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As we all know there are no live gigs taking place in the immediate future. However, any links to jazz streaming that are deemed suitable - i.e. with a professional approach - will be considered for posting.

Friday, May 01, 2015

International Jazz Day/Anniversary Celebration @ The Globe - Part 1: The Customs House Big Band w. Ruth Lambert - April 30










(Review by Lance/photos courtesy of Ken Drew).
Some folk say big bands should be heard in big halls.
I disagree!
There's no greater thrill (jazzwise) than that of hearing a big band within the confines of a small room. You become part of it, picking up on every nuance even down to the asides between players, the rustle of the manuscript paper as pages are turned and the occasional hesitancy as player looks to leader for guidance which, of course, is dutifully given.
International Jazz Day and the Jazz Coop's first anniversary - what was there not to celebrate?
A goodly throng agreed although there were some members of the Jazz Community prominent by their absence. Perhaps they were across town at Strictly Smokin's monthly gig at the Millstone or maybe they stayed in and listened to their records - their loss.
The shebang kicked off in rousing fashion with the Buddy Rich version of West Side Story. Gareth Weaver doing the trombone bit on Somewhere. Surprisingly, seeing as how drum legend Barry Black was behind the kit, no drum solo - perhaps it was too early!
Mick Hill had some fiery trumpet solos throughout the evening, as did Alan (the trumpet) Smith, as opposed to Alan (the bass guitar) Smith who could be heard but not seen, he may have been relegated to the cellar - it is a small bar! Yet another Smith (Jay) played lead and hit the screamers.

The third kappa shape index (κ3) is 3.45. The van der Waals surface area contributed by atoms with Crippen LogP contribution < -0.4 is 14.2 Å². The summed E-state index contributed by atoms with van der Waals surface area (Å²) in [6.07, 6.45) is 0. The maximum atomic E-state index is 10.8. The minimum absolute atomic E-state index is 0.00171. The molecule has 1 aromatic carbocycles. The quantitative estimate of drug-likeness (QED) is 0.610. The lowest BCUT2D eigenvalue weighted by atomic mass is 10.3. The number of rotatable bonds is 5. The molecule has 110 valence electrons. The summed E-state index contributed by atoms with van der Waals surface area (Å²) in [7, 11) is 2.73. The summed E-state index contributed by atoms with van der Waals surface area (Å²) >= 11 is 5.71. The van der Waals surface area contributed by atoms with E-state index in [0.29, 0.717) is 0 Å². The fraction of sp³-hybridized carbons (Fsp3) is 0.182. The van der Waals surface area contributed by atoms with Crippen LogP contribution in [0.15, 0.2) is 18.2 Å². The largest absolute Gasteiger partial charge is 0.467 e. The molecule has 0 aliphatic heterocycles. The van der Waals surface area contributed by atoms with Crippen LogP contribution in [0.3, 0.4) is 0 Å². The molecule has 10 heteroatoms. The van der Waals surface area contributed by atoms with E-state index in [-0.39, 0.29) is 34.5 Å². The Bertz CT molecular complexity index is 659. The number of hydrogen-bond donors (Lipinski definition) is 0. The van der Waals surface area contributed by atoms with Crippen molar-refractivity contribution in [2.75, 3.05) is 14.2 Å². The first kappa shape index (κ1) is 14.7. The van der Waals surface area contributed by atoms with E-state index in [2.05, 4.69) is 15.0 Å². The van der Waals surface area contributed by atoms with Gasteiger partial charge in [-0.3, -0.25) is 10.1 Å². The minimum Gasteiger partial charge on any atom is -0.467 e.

Chris Kurgit-Smith stood apart from the other Smith's by virtue of his hyphenated name but he was right with them when it came to soloing! Alan Marshall was superb on tenor, the extended cadenza on his feature All My Life drew the most 'woo-hoos' of the evening.
We had to wait until the end before Jill Brett had a blast on the Jazz Police. It was a good one! Jill, I dub thee Princess of Wails! Newcomer, Andrew Walker, had some tasty piano solos - a young man to look out for.
I mentioned Barry Black earlier. No extended solos but hearing him drive Curious George, played at tempo di lick you recognised a class act.
Talking of class acts, Ruth Lambert did the business as she invariably does with Fever; Over the Rainbow (am I the only one who thinks the verse of this song is better than the chorus?); Cheek to Cheek (Mick Hill!!!); The Man I Love; Lady is a Tramp; My Heart Belongs to Daddy; At Last; Almost Like Being in Love and Alright OK You Win. The voice and the smile - who could ask for anything more!
Peter Morgan conducted, played bass trombone and educated the audience in between numbers.
A good start and with a jam session to follow in the Jazz Bar upstairs the night was young...
Lance.
Peter Morgan (tmb/MD); Jay Smith, Mick Hill, Ken DeVere, Alan Smith (tpts); Gareth Weaver, Chris Kurgit-Smith, Michael Fletcher, (tmbs); Jill Brett, Kim Webb, Alan Marshall. Peter Hepplewhite, Chris Kaberry (reeds); Andrew Walker (pno); Alan Smith (bs); Roy Willis (gtr); Barry Black (dms); Ruth Lambert (vcl).

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